Mr. Bronzini completed the FSD training course on March 15, 2006. He passed the written FSD exam on March 29, 2006, and received a certificate of completion from the fire department on August 29, 2006. (Id. ¶ 20.) On December 7, 2006, Mr. Bronzini received a raise from $9.00 to $12.00 per hour to reflect his new responsibilities as a security officer with fire safety training. (Id. ¶ 21.) However, Mr. Bronzini never completed the on-site examination that was required to complete his FSD training. He was first assigned to 625 Madison Avenue ("625 Madison") as a security officer with fire safety training. (Id.) On December 8, 2006, Mr. Bronzini called the Union and complained that he nevertheless was paid less than the FSDs staffed at that building. Mr. Bronzini's charge of discrimination, filed January 3, 2007, with the Equal Employment Opportunity Commission ("EEOC"), noted the pay difference. On January 10, Classic gave Mr. Bronzini another raise, including retroactive pay to November 18, 2006, in the amount of $687.23. Classic stated that Mr. Bronzini would receive another raise once he completed the on-site examination that was required for FSD certification. (Id. ¶ 21.)

On March 6, 2007, Classic's Director of Operations, Roderick Jessamy ("Jessamy"), scheduled two such on-site exams at 625 Madison for Mr. Bronzini, for April 7 and September 28, 2007.*fn2 (Id. ¶ 25.) However, before the first scheduled examination, Classic received several complaints about Mr. Bronzini's job performance and his interactions with others. For example, on March 7, 2007, the account representative responsible for 625 Madison sent an email to Jessamy objecting to Mr. Bronzini's professionalism and fire safety competency. He also stated that Classic's client, i.e., 625 Madison, had complained about Mr. Bronzini's interactions with its tenants and his interaction with his co-workers. (Id. Ex. J.) Classic's fire safety consultant, Metro Fire Safety,*fn3 also contacted Jessamy with a complaint that Mr. Bronzini had problems listening to others and that Mr. Bronzini could have problems making announcements to the building, in the event of a fire emergency, because of his lack of proficiency in the English language. (Id. Ex. M.)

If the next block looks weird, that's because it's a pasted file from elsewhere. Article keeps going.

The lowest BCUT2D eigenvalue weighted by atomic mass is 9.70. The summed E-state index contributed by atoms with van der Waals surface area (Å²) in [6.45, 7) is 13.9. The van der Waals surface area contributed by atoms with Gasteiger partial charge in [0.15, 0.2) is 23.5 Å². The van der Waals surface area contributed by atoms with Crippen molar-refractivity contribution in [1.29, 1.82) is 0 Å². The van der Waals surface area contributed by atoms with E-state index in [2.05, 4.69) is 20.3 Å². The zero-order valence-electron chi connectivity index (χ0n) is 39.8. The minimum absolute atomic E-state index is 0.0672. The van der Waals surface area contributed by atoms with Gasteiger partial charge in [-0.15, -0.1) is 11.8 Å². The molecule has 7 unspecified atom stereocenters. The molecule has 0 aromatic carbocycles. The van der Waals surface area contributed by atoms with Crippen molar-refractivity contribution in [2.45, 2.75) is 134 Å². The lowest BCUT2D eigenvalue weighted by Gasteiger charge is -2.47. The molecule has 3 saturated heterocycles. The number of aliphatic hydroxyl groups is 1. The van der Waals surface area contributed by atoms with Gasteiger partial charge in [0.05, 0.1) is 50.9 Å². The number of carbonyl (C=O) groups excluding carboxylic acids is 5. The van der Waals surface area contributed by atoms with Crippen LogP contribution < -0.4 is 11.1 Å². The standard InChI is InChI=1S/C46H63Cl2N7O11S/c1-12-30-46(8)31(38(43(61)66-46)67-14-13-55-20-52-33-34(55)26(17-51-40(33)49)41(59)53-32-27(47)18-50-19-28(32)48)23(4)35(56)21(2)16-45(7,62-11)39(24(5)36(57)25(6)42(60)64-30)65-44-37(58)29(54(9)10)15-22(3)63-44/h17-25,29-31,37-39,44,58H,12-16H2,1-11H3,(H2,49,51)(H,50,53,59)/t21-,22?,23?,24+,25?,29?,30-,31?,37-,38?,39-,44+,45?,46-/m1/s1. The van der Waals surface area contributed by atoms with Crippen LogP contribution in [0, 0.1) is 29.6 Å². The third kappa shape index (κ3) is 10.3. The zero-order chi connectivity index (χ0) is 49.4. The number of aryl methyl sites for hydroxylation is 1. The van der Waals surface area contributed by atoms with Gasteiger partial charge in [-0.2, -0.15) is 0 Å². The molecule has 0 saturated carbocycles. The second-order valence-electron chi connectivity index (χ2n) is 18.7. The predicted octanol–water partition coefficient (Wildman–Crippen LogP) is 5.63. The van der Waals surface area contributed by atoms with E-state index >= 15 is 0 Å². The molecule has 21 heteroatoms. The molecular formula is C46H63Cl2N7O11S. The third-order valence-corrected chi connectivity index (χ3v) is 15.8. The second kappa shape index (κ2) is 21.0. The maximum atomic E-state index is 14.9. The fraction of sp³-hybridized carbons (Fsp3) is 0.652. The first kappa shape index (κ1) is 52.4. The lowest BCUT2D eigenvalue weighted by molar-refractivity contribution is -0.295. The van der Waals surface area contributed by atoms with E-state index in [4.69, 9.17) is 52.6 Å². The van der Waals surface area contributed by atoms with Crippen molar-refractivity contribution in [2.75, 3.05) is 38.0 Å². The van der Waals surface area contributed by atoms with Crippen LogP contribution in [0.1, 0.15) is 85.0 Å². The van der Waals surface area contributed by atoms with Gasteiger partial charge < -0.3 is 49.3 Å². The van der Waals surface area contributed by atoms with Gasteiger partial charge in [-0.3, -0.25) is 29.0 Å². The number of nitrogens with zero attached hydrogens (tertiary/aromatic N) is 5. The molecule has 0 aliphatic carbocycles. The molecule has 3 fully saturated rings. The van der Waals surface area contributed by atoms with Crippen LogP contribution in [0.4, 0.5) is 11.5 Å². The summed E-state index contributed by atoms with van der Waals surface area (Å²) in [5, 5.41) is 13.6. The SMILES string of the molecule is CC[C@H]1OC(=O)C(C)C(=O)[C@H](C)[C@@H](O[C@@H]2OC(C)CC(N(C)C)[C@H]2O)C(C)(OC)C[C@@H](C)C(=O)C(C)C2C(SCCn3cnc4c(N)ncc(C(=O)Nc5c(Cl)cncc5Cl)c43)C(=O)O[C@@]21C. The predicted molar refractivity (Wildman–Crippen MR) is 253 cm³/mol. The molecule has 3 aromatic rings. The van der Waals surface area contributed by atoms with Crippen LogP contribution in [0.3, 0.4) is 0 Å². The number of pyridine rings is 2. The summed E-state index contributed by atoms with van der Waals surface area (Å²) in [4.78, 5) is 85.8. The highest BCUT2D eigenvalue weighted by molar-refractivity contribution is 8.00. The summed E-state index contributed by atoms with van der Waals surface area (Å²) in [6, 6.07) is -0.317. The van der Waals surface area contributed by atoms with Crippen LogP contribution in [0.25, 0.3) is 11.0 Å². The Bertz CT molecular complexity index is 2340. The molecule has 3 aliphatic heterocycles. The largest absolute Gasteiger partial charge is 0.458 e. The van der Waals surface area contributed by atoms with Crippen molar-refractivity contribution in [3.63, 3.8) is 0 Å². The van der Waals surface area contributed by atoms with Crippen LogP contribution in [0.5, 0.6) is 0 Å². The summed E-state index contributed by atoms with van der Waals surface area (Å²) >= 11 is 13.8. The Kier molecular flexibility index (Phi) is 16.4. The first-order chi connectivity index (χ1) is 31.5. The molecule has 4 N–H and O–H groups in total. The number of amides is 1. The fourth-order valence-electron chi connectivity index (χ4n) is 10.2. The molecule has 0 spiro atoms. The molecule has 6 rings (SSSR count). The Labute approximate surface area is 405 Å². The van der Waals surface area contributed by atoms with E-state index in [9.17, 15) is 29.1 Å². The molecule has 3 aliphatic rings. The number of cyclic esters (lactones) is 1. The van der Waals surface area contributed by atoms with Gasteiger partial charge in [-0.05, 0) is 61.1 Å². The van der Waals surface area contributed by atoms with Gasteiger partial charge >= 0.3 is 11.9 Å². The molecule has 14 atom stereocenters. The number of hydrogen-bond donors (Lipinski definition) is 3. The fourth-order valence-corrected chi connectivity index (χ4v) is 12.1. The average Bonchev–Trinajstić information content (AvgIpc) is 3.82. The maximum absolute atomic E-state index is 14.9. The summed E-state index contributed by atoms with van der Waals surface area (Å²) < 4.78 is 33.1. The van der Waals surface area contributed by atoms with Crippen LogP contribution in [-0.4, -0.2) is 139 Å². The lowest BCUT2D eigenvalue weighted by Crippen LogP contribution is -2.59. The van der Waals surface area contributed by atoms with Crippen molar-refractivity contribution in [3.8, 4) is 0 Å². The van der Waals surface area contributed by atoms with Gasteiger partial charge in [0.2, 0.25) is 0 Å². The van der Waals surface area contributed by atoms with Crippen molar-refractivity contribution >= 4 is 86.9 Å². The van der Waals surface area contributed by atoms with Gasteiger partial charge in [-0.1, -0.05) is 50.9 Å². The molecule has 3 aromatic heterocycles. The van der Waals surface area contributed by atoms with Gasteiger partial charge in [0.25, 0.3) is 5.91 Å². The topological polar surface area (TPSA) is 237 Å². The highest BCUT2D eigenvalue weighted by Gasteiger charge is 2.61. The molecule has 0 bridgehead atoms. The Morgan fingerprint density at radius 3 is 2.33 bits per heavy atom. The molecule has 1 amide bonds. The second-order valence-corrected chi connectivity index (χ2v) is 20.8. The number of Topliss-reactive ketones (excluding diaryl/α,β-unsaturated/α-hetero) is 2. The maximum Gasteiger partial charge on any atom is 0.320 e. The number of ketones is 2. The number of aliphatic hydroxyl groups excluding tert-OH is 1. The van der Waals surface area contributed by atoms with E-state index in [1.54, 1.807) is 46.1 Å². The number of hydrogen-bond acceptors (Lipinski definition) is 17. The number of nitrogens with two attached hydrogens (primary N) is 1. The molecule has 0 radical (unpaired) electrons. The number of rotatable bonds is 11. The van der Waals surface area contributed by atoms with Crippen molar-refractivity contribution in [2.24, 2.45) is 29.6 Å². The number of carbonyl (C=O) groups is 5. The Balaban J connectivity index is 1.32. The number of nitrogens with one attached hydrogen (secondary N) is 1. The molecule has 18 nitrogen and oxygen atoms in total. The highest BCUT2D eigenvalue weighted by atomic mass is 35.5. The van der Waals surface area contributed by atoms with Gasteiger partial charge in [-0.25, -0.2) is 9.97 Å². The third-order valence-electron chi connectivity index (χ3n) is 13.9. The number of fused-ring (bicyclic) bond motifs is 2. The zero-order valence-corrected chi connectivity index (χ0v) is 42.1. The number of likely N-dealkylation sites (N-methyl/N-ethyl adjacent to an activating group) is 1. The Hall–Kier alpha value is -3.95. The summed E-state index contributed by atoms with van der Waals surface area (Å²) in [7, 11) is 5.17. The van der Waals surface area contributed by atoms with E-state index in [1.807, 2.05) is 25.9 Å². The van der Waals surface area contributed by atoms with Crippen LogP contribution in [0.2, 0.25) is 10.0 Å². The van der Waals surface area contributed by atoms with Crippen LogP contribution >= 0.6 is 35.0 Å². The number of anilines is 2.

Classic claims that, as a result of such complaints, it canceled Mr. Bronzini's March 10 and 17 shifts at 625 Madison and permanently eliminated his Saturday shift. On March 19, 2007, Mr. Bronzini filed a grievance with the Union alleging that his shift assignments were improperly removed, but the Union took no action. (Id. ¶¶ 28, 29.) Classic then cancelled the on-site exams scheduled at 625 Madison and reassigned Mr. Bronzini to 320 E. 53rd Street ("53rd Street"). (Id. ¶¶ 30, 32.) Jessamy thus rescheduled the on-site FSD exam for October 31, 2007 at 53rd Street, but asserts that he was forced to cancel the exam due to problems with 53rd Street's fire command station. (Id. ¶¶ 34, 35.) After receiving more complaints about Mr. Bronzini's job performance, Classic reassigned him to 415 E. 59th Street ("59th Street"). (Id. Exs. X, W.) On August 14, 2008, the fire department arrived at 59th Street to administer Mr. Bronzini's on-site exam but refused to do so, allegedly because the 59th Street location did not require its officers to be certified FSDs.

B. Mrs. Bronzini

Mrs. Bronzini was hired on December 2, 2004 as a security officer, almost two months after she submitted her employment application to Classic. During the first seven months of her employment, Mrs. Bronzini was assigned to the "bench." On December 25, 2004, Mrs. Bronzini, the only employee on the "bench" that day, was assigned to fill a vacant shift at a construction site at 120 E. 29th Street ("29th Street"). (Am. Compl. at 1.) Mrs. Bronzini claims that this assignment was not safe because there was no heat, garbage cluttered the ground, and rats ran around the site. (Id.) There is no evidence that Mrs. Bronzini complained about her work assignment. In July 2005, Mrs. Bronzini received a forty-hour-per-week work schedule.

From October 16 to November 27, 2006, Mrs. Bronzini took a leave of absence so that she could care for her elderly mother. (Jessamy Aff. ΒΆ 51.) During her absence, Carol Reddick ("Reddick"), a 42-year-old African-American woman, filled in for Mrs. Bronzini's one-day-per-week shift at 35 E. 21st Street ("21st Street"). (Id.) Reddick already worked four days per week at that location. Classic asserts that, during this time, the 21st Street building manager requested that Ms. Reddick permanently take over Mrs. Bronzini's one-day-per-week shift, and Classic complied. (Id.) As a result, Mrs. Bronzini's total hours per week at all the ...